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Purple Day: What it is and how it could help you save somebody's life


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While in the UK most people's thoughts this March 26th were on Mother’s Day, internationally the day marked Purple Day.

Purple Day asks people to wear purple to raise awareness and support for those living with epilepsy. According to charity Young Epilepsy, around 50 million people across the world have the neurological disorder – which causes seizures in sufferers.

The video from the Epilepsy Society below explains more about the condition – and some of the myths it dispels makes it a must-watch.

So epilepsy is a complicated, not uncommon and perhaps misunderstood condition. Flashing lights are not the key issue many think it is and seizures are broadly diverse from person to person.

Purple Day is all about making sure people understand this – and doing so could be the first step to you helping someone in need.

So, what should you be aware of to make sure you’re able to help if someone you know has epilepsy or someone near you has a seizure? Here’s the important questions answered.

What can cause a seizure?

Woman drinking
(Dominic Lipinski/PA)

According to Epilepsy Action, common seizure triggers for those suffering with the condition include:

- Alcohol
- Stress.
- Tiredness.
- Menstruation.
- Missing meals.
- Not taking prescribed epilepsy medicine.

If you have a friend who has epilepsy, it is worth asking them to find out what commonly triggers their seizures. By doing so, your awareness is raised of when they are at risk and you may be able to help advise them at a later date.

How do you spot a seizure?

Seizures come in various guises and vary in severity.

Sometimes the person can stay conscious but they become dizzy, twitch or their senses are affected – whilst at the other end of the spectrum unconsciousness, collapse and a stiffening or shaking of the body can be caused – with the more serious coming with a risk of death.

Signs of a seizure can vary then. According to Healthline, they can include:

- Staring blankly.
- Confusion.
- Unresponsiveness.
- Repetitive movements, twitching or jerks, including lip smacking and blinking.
- Muscle stiffness.
- Collapse.

Again you should be aware of how your friend’s epilepsy manifests itself so you can know the symptoms to look out for and what your response should be.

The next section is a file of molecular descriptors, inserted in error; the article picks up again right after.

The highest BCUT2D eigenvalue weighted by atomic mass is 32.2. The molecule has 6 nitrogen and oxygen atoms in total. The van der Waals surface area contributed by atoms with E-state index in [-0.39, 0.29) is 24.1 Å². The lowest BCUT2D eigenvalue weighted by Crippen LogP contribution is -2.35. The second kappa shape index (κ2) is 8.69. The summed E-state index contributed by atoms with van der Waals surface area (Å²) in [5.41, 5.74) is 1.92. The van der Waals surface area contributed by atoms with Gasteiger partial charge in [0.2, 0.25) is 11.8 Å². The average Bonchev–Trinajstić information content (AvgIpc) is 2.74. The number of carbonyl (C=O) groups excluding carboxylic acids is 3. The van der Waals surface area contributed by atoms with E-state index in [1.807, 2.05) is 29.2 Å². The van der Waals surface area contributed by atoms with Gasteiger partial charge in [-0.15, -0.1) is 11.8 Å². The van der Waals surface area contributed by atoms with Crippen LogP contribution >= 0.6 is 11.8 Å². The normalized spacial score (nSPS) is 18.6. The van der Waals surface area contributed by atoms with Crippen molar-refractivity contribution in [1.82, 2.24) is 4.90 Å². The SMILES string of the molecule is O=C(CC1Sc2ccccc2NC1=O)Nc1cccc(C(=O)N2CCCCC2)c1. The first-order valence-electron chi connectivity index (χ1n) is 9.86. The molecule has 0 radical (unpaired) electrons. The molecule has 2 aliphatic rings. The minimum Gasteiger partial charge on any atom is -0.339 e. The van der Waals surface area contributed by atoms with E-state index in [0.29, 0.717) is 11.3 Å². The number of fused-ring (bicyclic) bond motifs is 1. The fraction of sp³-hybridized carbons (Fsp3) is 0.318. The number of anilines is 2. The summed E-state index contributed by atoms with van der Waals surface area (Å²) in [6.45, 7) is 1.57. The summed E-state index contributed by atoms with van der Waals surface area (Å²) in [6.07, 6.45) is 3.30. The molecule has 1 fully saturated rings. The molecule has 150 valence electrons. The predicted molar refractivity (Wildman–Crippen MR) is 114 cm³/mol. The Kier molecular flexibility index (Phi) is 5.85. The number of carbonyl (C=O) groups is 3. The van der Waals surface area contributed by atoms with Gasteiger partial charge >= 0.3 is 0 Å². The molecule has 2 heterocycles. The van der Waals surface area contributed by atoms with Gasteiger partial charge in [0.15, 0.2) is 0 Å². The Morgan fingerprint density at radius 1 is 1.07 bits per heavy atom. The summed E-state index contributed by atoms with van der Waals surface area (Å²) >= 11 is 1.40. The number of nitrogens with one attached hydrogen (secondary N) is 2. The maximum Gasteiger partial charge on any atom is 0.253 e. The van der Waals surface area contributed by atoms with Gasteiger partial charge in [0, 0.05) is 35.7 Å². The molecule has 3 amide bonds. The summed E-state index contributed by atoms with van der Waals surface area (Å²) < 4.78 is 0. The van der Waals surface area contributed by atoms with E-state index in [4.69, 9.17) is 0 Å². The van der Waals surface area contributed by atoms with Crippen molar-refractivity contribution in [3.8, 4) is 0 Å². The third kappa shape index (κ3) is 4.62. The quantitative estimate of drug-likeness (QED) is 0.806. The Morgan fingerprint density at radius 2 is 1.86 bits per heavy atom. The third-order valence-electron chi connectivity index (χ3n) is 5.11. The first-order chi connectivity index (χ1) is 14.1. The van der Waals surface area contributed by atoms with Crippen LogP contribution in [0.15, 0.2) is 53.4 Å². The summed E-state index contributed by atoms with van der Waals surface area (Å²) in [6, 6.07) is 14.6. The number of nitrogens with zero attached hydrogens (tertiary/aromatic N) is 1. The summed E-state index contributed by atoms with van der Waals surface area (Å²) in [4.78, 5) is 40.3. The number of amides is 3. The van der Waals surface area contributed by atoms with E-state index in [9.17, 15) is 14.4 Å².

What if someone is having a seizure?

Response to a seizure can of course vary depending on the seizure they are having. However, you can adapt these suggestions from the US National Institute of Neurological Disorders and Stroke (Ninds) depending on whether someone has collapsed or if they are still standing:

- Roll the person on his or her side to prevent choking on any fluids or vomit.
- Cushion the person’s head.
- Loosen any tight clothing around their neck, such as a tie or shirt.
- Don’t restrict them form moving or wandering unless they are in danger.
- Don’t put anything in the person’s mouth as this may cause a choking hazard. Contrary to popular belief, people having seizures do not swallow their tongues.
- Remove any dangerous objects the person may walk into or hit.
- Note how long the seizure lasts so you can tell doctors later if necessary.
- Stay with the person until the seizure ends

When should an ambulance be called?

(Peter Byrne/PA)

According to the US institute, you should call for an ambulance under these circumstances:

- If the seizures lasts longer than five minutes.
- The seizure happened in water.
- The person is pregnant or has diabetes.
- The person doesn’t regain consciousness or breathe normally after the seizure.
- The person injures themselves during the seizure.

Emergency services should also be called if this is the first seizure they’ve had. If you don’t know the person they may be wearing jewellery or carrying a card which explains they have the condition.

If you do know the person having the seizure you should make sure you’re aware they have epilepsy – and it’s this awareness which Purple Day is all about.

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